We'll use this method to help us implement the insertion routines. After it is called, the capacity of the array is guaranteed to be at least new-capacity. A naive implementation would simply allocate a new array with exactly new-capacity elements and copy the old array over. To see why this is inefficient, think what would happen if we started appending elements in a loop. Once we exceeded the original capacity, each new element would require us to copy the entire array. That's why this implementation at least doubles the size of the underlying array any time it needs to grow.

  helper method ensure-capacity(new-capacity:Integer)


If the current capacity is already big enough, return quickly.

    if capacity >= new-capacity
return
end if


Now, find the new capacity we'll need,

    var allocated-capacity:Integer := max(capacity*2, new-capacity)
var new-array:Array<item-type> := create-array(0, allocated-capacity - 1)


copy over the old array,

    for i in 0..size-1
new-array.set-element(i, array.get-element(i))
end for


and update the Vector's state.

    array := new-array
capacity := allocated-capacity
end method


This method uses a normally-illegal iterator, which refers to the item one before the start of the Vector, to trick insert-after() into doing the right thing. By doing this, we avoid duplicating code.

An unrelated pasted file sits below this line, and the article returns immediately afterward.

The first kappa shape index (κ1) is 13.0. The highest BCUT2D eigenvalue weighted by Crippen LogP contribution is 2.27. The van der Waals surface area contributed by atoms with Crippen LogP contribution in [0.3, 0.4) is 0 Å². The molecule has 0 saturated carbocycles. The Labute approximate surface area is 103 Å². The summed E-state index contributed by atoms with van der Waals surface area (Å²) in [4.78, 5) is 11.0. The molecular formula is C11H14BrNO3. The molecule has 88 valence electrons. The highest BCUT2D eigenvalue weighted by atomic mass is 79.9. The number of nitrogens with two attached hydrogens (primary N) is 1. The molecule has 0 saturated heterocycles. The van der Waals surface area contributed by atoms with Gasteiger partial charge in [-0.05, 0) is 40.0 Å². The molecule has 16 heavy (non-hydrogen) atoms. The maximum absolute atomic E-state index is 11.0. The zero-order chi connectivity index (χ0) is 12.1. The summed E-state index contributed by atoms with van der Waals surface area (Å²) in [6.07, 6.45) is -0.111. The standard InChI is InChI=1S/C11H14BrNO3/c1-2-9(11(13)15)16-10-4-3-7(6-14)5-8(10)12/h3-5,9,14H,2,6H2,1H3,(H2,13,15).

method prepend(new-item:item-type)
insert-after(new Vector-Iterator(array, -1), new-item)
end method


insert-after() needs to copy all of the elements between iter and the end of the Vector. This means that in general, it runs in ${\displaystyle O(N)}$ time. However, in the special case where iter refers to the last element in the vector, we don't need to copy any elements to make room for the new one. An append operation can run in ${\displaystyle O(1)}$ time, plus the time needed for the ensure-capacity() call. ensure-capacity() will sometimes need to copy the whole array, which takes ${\displaystyle O(N)}$ time. But much more often, it doesn't need to do anything at all.

Amortized Analysis
In fact, if you think of a series of append operations starting immediately after ensure-capacity() increases the Vector's capacity (call the capacity here ${\displaystyle C}$), and ending immediately after the next increase in capacity, you can see that there will be exactly ${\displaystyle {\frac {C}{2}}=O(C)}$ appends. At the later increase in capacity, it will need to copy ${\displaystyle C}$ elements over to the new array. So this entire sequence of ${\displaystyle {\frac {C}{2}}}$ function calls took ${\displaystyle {\frac {3C}{2}}=O(C)}$ operations. We call this situation, where there are ${\displaystyle O(N)}$ operations for ${\displaystyle O(N)}$ function calls "amortized ${\displaystyle O(1)}$ time".

  method insert-after(iter:Vector Iterator<item-type>, new-item:item-type)
ensure-capacity(size+1)


This loop copies all of the elements in the vector into the spot one index up. We loop backwards in order to make room for each successive element just before we copy it.

    for i in size-1 .. iter.index+1 step -1
array.set-element(i+1, array.get-element(i))
end for


Now that there is an empty space in the middle of the array, we can put the new element there.